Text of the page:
Sunday March 2, 2003
Approximately 500 B.C., Sun Tzu wrote that the art of war "is a matter of life and death, a road either to safety or to ruin."
In his book, "The Art of War," Sun Tzu discusses allies and the need to secure intelligence because "if you know the enemy, you need not fear the result of a hundred battles."
Throughout history masters and generals have ignored Sun Tzu's counsel to their peril. As our security alliances begin to crack in the initial phases of our war on terror, one can legitimately ask whether Osama bin Laden has read this book, as well.
Consider the post-9/11 findings. One mainstream conclusion is that bin Laden's primary goal was to break our spirit by undermining our economy, the foundation of our power. As we know, because the twin towers were merely representative symbols of America's financial power and greatness, our economy didn't collapse. Afterward we found comfort and strength in how we bounced back. Resiliency was our answer to terrorism. Americans had it in abundance.
Now let's assume bin Laden isn't some deranged lunatic and wasn't really after the immediate collapse of America. What if he believes destabilizing America only requires pushing the U.S. into a sustained wartime economic binge? To be sure, with allies to share the burden, a global operation against terrorism wouldn't necessarily break the bank. We proved this in the fight against communism.
However, most have forgotten that by the mid-1960s, our European partners began to grumble about the "exorbitant privilege" the U.S. enjoyed to print and send dollars abroad, which our allies dutifully held. This prompted France's Charles de Gaulle to complain that no other nation had the capacity to export its inflation abroad, which encouraged the French and others to send dollars back to the U.S. (exchanged for gold) in the 1960s. This led to an uneasy agreement by 1971: the U.S. could continue to print deficit dollars, which our partners would keep, as long as we continued to pay for the defense of the West.
At this point, we must ask ourselves whether bin Laden understands something about international politics and finance the rest of us don't. That is, will the global community continue to hold our exported deficit dollars as we continue to berate them and run up massive budget deficits as we prosecute the war on terror?
Here we must keep in mind that the global war on terror will require battles on many fronts. Whether we pursue terrorists, attempt to establish order in post-conflict states, or simply pursue war, the U.S. must be able to count on allies to help shoulder the burden of intelligence gathering, state-building, and eventually winning the hearts and minds of people the world over.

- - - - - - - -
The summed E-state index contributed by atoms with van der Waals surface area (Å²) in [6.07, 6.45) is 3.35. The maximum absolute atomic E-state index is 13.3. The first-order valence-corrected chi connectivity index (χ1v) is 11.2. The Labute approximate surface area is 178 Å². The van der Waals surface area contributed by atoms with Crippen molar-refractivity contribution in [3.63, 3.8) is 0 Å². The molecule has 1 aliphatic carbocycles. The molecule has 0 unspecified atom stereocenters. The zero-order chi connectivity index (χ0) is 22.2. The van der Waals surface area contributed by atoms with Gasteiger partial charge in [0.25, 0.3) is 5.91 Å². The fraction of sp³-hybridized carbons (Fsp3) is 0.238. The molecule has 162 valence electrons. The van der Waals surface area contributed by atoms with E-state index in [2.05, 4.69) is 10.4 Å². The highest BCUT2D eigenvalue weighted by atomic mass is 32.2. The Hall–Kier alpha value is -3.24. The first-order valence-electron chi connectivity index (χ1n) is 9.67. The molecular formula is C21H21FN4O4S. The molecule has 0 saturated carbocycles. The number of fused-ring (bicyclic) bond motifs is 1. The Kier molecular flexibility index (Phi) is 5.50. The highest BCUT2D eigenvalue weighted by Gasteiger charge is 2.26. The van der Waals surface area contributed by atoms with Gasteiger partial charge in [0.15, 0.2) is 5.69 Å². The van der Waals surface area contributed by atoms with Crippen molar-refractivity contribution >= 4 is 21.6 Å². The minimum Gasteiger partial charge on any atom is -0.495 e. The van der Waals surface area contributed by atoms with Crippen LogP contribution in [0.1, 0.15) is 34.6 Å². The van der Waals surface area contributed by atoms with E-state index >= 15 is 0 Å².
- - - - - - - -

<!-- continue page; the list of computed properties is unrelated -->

It's the last of these that's important because true mastery of war is the capacity to break the resistance of the enemy without seeking military battles. On this Sun Tzu writes, the "skillful leader subdues the enemy's troops without any fighting; he captures their cities without laying siege to them; he overthrows their kingdom without lengthy operations in the field." Our lesson here is not Vietnam, but the staggered collapse of the Soviet Union.
To achieve victory in the war on terror the U.S. must be able to count on its allies in many areas. Financially the U.S. must be able to count on the global community to hold large amounts of deficit dollars instead of Euros, marks or yen rather than sending them back home.
However, as Princeton economist Paul Krugman has observed: "Sooner or later, foreigners will grow weary of holding ever larger quantities of U.S. assets; that is, they will no longer be willing to invest enough to finance both the continuing trade deficit and the growing interest payments on America's foreign debt. When that happens, the dollar will fall and the longer that day is postponed, the bigger the fall."
Today our overseas liabilities continues to grow due in part to the $6.4 trillion we owe here and abroad (compared to almost $1 trillion in 1979) while the amount of global trade conducted in dollars has fallen significantly.
With $300 billion budget deficits expected well into the future, we need to ask ourselves if we have the same diplomatic resources, political conditions and international good will necessary to convince our allies to hold and trade in dollars, as was the case 30 years ago. The administration's current approach isn't encouraging.
The fact that treaties and alliances are thrown aside and belittled by the Bush administration can only be icing on bin Laden's war cake. In this sense, if 9/11 was simply the first salvo of a larger financial war we don't yet understand, bin Laden might prove himself to be a master student of Sun Tzu's observation that "all warfare is based on deception."
More importantly, he will have demonstrated mastery of another Sun Tzu maxim: "The opportunity of defeating the enemy is provided by the enemy himself."
Mark A. Martinez is an associate professor of political science at Cal State Bakersfield.